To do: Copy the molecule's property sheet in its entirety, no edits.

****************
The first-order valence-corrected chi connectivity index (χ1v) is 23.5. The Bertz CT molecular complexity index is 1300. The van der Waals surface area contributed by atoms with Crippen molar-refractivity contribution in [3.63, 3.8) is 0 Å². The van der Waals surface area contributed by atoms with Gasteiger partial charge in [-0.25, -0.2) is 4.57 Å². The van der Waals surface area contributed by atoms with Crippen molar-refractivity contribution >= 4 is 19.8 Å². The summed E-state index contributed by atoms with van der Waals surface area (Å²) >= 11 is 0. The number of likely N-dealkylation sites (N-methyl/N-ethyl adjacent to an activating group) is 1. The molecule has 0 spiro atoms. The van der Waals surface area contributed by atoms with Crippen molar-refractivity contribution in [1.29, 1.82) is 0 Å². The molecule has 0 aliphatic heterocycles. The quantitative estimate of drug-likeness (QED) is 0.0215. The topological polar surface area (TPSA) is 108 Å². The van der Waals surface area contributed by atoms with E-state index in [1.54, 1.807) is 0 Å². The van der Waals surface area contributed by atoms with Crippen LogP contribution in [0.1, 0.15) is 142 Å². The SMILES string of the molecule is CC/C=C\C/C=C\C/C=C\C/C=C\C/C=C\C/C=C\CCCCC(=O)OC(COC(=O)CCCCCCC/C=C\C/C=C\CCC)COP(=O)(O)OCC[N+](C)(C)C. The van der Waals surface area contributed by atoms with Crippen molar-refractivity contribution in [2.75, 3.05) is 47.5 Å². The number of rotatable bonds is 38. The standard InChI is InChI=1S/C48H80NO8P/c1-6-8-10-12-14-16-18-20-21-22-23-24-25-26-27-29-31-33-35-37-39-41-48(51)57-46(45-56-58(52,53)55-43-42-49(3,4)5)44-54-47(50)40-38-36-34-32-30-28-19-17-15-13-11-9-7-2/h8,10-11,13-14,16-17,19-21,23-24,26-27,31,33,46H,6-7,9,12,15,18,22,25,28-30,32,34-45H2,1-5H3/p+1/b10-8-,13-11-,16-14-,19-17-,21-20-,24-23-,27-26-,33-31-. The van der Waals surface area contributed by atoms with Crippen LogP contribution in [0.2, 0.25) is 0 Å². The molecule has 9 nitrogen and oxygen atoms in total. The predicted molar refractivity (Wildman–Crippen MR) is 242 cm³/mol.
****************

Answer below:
The first-order valence-corrected chi connectivity index (χ1v) is 23.5. The Bertz CT molecular complexity index is 1300. The van der Waals surface area contributed by atoms with Crippen molar-refractivity contribution in [3.63, 3.8) is 0 Å². The van der Waals surface area contributed by atoms with Gasteiger partial charge in [-0.25, -0.2) is 4.57 Å². The van der Waals surface area contributed by atoms with Crippen molar-refractivity contribution >= 4 is 19.8 Å². The summed E-state index contributed by atoms with van der Waals surface area (Å²) >= 11 is 0. The number of likely N-dealkylation sites (N-methyl/N-ethyl adjacent to an activating group) is 1. The molecule has 0 spiro atoms. The van der Waals surface area contributed by atoms with Crippen molar-refractivity contribution in [1.29, 1.82) is 0 Å². The molecule has 0 aliphatic heterocycles. The quantitative estimate of drug-likeness (QED) is 0.0215. The topological polar surface area (TPSA) is 108 Å². The van der Waals surface area contributed by atoms with E-state index in [1.54, 1.807) is 0 Å². The van der Waals surface area contributed by atoms with Crippen LogP contribution in [0.1, 0.15) is 142 Å². The SMILES string of the molecule is CC/C=C\C/C=C\C/C=C\C/C=C\C/C=C\C/C=C\CCCCC(=O)OC(COC(=O)CCCCCCC/C=C\C/C=C\CCC)COP(=O)(O)OCC[N+](C)(C)C. The van der Waals surface area contributed by atoms with Crippen molar-refractivity contribution in [2.75, 3.05) is 47.5 Å². The number of rotatable bonds is 38. The standard InChI is InChI=1S/C48H80NO8P/c1-6-8-10-12-14-16-18-20-21-22-23-24-25-26-27-29-31-33-35-37-39-41-48(51)57-46(45-56-58(52,53)55-43-42-49(3,4)5)44-54-47(50)40-38-36-34-32-30-28-19-17-15-13-11-9-7-2/h8,10-11,13-14,16-17,19-21,23-24,26-27,31,33,46H,6-7,9,12,15,18,22,25,28-30,32,34-45H2,1-5H3/p+1/b10-8-,13-11-,16-14-,19-17-,21-20-,24-23-,27-26-,33-31-. The van der Waals surface area contributed by atoms with Crippen LogP contribution in [0.2, 0.25) is 0 Å². The molecule has 9 nitrogen and oxygen atoms in total. The predicted molar refractivity (Wildman–Crippen MR) is 242 cm³/mol.